Around about the middle of the day we noticed a build-up of clouds out over the western plains and soon it was clear that a good old wet season storm was brewing. These storms don’t take long to build up and once the dark clouds became menacing we jumped in to the Ute and started making our way back. We decided to take the lower track as it was quite a lot shorter in length and we were confident that we would get through. We slid down the escarpment along the rough track and made it to Florence Creek. After wading through to check the depth we decided that we could make it through. The water was about waist deep. We tied a tarpaulin to the bull bar of the Suzuki to serve as a blind and we were just about to attempt the crossing when a Toyota Diesel Ute with a bloke and two young girls in it appeared on the opposite embankment. They were lost and were worried about the impending rain storm approaching.
“Just hang in there” I said, “and help us out if we get into strife and we will show you a way out”.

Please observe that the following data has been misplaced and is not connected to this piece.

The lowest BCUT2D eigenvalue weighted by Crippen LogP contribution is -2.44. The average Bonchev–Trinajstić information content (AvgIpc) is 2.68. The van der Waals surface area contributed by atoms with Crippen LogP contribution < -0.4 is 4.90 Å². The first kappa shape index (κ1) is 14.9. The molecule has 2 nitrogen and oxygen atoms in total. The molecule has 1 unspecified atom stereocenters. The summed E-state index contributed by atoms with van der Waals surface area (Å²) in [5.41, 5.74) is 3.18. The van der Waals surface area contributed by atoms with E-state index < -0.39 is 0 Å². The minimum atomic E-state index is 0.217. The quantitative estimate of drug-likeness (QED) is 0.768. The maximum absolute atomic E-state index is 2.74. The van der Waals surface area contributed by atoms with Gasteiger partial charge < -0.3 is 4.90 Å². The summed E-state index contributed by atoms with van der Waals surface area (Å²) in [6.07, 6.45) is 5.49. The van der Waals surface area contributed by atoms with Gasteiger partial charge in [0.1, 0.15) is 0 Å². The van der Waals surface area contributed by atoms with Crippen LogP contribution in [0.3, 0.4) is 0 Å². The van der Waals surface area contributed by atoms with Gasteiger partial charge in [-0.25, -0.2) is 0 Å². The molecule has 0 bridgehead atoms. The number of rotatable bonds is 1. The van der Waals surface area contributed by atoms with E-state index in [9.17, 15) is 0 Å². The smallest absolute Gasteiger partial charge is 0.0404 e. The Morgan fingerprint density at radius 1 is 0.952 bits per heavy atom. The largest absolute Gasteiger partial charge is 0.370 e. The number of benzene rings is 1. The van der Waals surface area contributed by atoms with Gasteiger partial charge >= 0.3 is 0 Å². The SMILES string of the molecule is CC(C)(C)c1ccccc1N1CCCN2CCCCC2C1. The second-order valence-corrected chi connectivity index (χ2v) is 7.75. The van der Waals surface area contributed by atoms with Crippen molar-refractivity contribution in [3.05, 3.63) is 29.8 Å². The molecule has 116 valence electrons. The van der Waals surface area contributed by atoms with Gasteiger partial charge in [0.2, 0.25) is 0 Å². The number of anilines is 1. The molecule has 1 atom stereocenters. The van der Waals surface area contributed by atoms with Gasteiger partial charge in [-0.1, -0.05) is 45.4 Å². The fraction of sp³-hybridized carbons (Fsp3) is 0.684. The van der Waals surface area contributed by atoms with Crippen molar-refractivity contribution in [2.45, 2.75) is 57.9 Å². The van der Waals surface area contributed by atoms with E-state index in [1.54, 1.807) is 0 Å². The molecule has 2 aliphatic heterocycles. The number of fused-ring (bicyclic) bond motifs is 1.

Well, just as well that they were there as the Suzuki snuffed it in mid-stream, but without taking in any water. We were quickly hauled out of the water and were soon drying out everything on the other side. I told our new friends that there were three ways out. The lower swampy track, the middle track and the mountain track. We decided on the middle track and set off. After a couple of kilometres we came to a stream which was running shallow but quite fast. The bloke with the Toyota figured that he would drive through first and then pull us through and without walking through the crossing first he set off. As fate would have it he got hung up on a submerged log right next to a large paperbark tree in the middle of the stream. I raced over with the rope and was busy tying it on to the tow-bar when I noticed the water rising rapidly. It dawned on me that this was a flash flood.
“Get out, get out of the car” I yelled at the occupants, “the water is rising”.